• The division also limits the liability of a “premises owner” by prohibiting an individual from suing the owner “for civil damages for any injuries sustained from the individual’s exposure to COVID-19, whether the exposure occurs on the premises or during any activity managed by the person who possesses or is in control of a premises, unless” 1) the owner “recklessly disregards a substantial and unnecessary risk that the individual would be exposed”; 2) the owner “exposes the individual to COVID-19 through an act that constitutes actual malice”; 3) the owner “intentionally exposes the individual to COVID-19.”
  • The division also provides a safe harbor (i.e., an affirmative defense) to any person sued for COVID-19 related injuries “if the act or omission alleged to violate a duty of care was in substantial compliance or was consistent with any federal or state statute, regulation, order, or public health guidance related to COVID-19 that was applicable to the person or the activity at issue at the time.”
  • The division also limits the liability of health care providers “while providing or arranging health care in support of the state’s response to COVID-19” by immunizing such providers from suit. The bill specifically identifies a wide range of activities in which the health providers are immune from suit, including the “screening, assessing, diagnosing, caring for, or treating individuals” with the disease but also the administering of a prescription drug “for off-label use to treat a patient” and “treating patients outside the normal scope of the health care provider’s license or practice” and “using medical devices, equipment, or supplies outside of their normal use.” It also prohibits suit against providers for “delaying or cancelling nonurgent or elective” procedures “or altering the diagnosis or treatment of an individual in response to any federal or state statute, regulation, order, or public health guidance.” A more comprehensive list can be found at section 686D.6(1). The section providing immunity to health care providers, however, “shall not relieve any person of liability for civil damages for any act or omission which constitutes recklessness or willful misconduct.”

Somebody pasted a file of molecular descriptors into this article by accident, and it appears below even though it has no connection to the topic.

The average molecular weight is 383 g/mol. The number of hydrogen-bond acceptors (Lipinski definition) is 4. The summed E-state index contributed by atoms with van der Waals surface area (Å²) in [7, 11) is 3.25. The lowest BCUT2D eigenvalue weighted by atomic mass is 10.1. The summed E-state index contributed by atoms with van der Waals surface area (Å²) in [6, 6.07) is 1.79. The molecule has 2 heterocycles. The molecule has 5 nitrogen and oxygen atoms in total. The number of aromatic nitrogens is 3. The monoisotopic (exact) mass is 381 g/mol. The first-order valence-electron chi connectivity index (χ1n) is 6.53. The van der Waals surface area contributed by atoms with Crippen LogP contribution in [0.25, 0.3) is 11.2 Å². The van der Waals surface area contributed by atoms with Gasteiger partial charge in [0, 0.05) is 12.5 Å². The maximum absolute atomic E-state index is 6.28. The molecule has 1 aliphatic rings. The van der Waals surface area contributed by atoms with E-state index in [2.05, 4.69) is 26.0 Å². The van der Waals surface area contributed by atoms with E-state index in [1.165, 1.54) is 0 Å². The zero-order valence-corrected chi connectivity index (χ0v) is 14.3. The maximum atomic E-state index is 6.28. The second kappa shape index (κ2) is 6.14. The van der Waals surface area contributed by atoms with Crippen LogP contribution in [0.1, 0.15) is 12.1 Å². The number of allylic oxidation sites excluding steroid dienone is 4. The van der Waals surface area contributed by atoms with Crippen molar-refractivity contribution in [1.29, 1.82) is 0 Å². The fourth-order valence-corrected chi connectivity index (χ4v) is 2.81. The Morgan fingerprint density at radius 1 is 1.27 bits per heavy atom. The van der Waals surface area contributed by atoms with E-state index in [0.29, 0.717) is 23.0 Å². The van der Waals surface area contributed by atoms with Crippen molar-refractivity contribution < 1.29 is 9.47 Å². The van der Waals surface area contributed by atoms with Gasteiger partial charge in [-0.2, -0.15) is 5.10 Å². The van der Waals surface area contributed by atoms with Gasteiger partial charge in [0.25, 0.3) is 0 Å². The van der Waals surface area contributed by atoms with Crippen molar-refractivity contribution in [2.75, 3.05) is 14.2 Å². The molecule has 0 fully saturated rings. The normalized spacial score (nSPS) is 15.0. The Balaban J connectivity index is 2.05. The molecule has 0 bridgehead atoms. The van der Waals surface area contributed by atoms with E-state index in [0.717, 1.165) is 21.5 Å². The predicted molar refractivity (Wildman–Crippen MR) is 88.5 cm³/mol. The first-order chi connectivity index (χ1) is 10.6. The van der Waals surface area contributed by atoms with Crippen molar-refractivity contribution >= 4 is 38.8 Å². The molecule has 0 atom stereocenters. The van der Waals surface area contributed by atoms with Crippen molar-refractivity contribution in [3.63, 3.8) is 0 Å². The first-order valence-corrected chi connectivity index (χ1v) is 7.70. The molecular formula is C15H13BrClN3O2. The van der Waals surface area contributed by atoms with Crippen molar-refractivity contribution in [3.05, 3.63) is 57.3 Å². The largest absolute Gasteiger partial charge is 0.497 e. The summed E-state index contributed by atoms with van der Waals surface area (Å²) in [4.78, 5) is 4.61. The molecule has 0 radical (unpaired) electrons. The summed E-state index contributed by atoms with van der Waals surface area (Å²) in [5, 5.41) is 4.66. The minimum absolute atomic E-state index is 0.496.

• Finally, the division provides protection for anyone that “designs, manufactures, labels, sells, distributes, or donates household disinfecting or cleaning supplies, [PPE], or a qualified product in response to COVID-19.” Such persons “shall not be liable in a civil action alleging personal injury, death, or property damage” that is caused by such action or product, and similarly protects such persons from suits alleging a failure to provide proper instructions or sufficient warnings” on these products. However, these protections do not apply when the person acts with “actual malice” or has “actual knowledge of a defect” or “recklessly disregarded a substantial and unnecessary risk” that the product “would cause serious personal injury, death, or serious property damage.”
  • The division does not affect worker’s compensation cases, and is retroactive to January 1, 2020.

Overall, the law limits the amounts a party can recover in a civil case involving medical expenses, but practically speaking it may not have much impact on cases tried in Iowa courts because introducing evidence of the charged but unpaid amount was seldom used since Pexa. The legislation will, however, have significant practical impacts related to COVID-19 lawsuits by providing significant immunity to defendants unless a plaintiff can generally prove willful, malicious, intentional, or reckless conduct.